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Let vector $a\in 2n $ is such that first $l$ of its coordinates are $1$ and the rest are $0$ ($a=(1,\ldots, 1,0, \ldots, 0)$). Let $\pi$ be $k$-th permutation of set $\{1, \ldots, 2n\}$. Define $$g=\left|\sum_{i=1}^n a_{\pi(i)}-\sum_{i=n+1}^{2n}a_{\pi(i)}\right|.$$

Using Hypergeometric distribution calculate /approximate the $q$-th moment $E|g|^q,$ for any $q\ge 2$.

I've got that the $q$-th moment is $$ E|g|^q=\sum_{k=0}^l\frac{{l \choose k}{2n-l \choose n-k}(2k-l)^q}{{2n\choose n}}. $$ But now I am stuck...

Thank you for your help.

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I've also interested in that question some time ago. In fact, using Stirling's approximation formula, you'll get the same sum as in But here we wanted to calculate expectation. So, I am not sure about zero for odd $q$. – David Jun 10 '12 at 13:38
By comparing the last expression to the probability function of the hypergeometric distribution, you see that $E|g|^q=E(2X-l)^q$, where $X$ is $Hypergeometric(2n, l, n)$. Does that help? – MånsT Jun 12 '12 at 19:08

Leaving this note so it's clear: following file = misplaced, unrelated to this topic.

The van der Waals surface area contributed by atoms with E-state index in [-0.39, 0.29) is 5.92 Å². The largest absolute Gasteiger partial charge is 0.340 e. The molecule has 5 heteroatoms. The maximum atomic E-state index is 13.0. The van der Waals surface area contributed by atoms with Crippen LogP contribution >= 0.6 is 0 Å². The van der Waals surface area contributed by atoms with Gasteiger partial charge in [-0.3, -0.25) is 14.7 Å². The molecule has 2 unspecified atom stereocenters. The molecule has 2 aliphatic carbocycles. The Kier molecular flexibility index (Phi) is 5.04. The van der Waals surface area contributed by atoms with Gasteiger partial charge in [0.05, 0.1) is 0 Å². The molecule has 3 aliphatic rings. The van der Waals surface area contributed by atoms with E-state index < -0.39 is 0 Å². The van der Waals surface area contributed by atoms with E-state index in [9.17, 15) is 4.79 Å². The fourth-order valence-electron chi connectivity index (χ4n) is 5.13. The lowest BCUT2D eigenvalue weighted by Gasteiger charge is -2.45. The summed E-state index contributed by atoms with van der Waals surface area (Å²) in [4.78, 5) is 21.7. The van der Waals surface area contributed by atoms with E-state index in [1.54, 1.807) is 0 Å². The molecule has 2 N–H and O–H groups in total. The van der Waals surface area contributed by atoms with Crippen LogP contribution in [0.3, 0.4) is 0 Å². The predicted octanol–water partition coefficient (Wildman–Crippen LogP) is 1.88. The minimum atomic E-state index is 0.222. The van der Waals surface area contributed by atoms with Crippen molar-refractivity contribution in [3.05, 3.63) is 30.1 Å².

@MansT: Thank you. But I still don't understand how to calculate the sum. Could you elaborate please. – Aleks.K Jun 12 '12 at 22:38

By comparing the last expression to the probability function of the hypergeometric distribution, you see that $E|g|^q=E(2X−l)^q$, where $X$ is $\rm{Hypergeometric}(2n,l,n).$

Therefore $E(X)=\frac{nl}{2n}=l/2=:\mu$. Thus $$E|g|^q=E(2X−l)^q={2}^qE(X-l/2)^q=2^qE(X-\mu)^q.$$

Expressed in words, $E|g|^q$ is $2^q$ times the $q$:th central moment of $X$.

The central moments of the hypergeometric distribution are known and can be computed (preferably not by hand...).

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Thank you. Is it possible to find a general formula for the q-th central moment of the hypergeometric distribution? Or the upper bound of it? – Aleks.K Jun 14 '12 at 16:01
in your main formula in the RHS you have '\?' is it typo or it suppose to be some math symbol? – Aleks.K Jun 14 '12 at 16:02
@Aleks.K: It was a typo. :) There are some results (1, 2, 3) regarding how to compute hypergeometric moments. They probably go beyond what can be considered homework problems for most courses though... As $n\rightarrow\infty$ you can approximate the hypergeometric distribution with the binomial, but I'm not sure if that helps here. – MånsT Jun 14 '12 at 17:28
@MansT:You said that the hypergeometric distribution can be approximated with the binomial. Does it mean that $E(X-\mu)^q\sim E(Y-E(Y))^q,$ where $Y$ is Binomial? – David Jun 15 '12 at 17:12
@MansT: Is it some possibilities to get an asymptotic upper bound for your $2^qE(X-\mu)^q$? I think one can use consentration for that... – Michael Jul 4 '12 at 14:15

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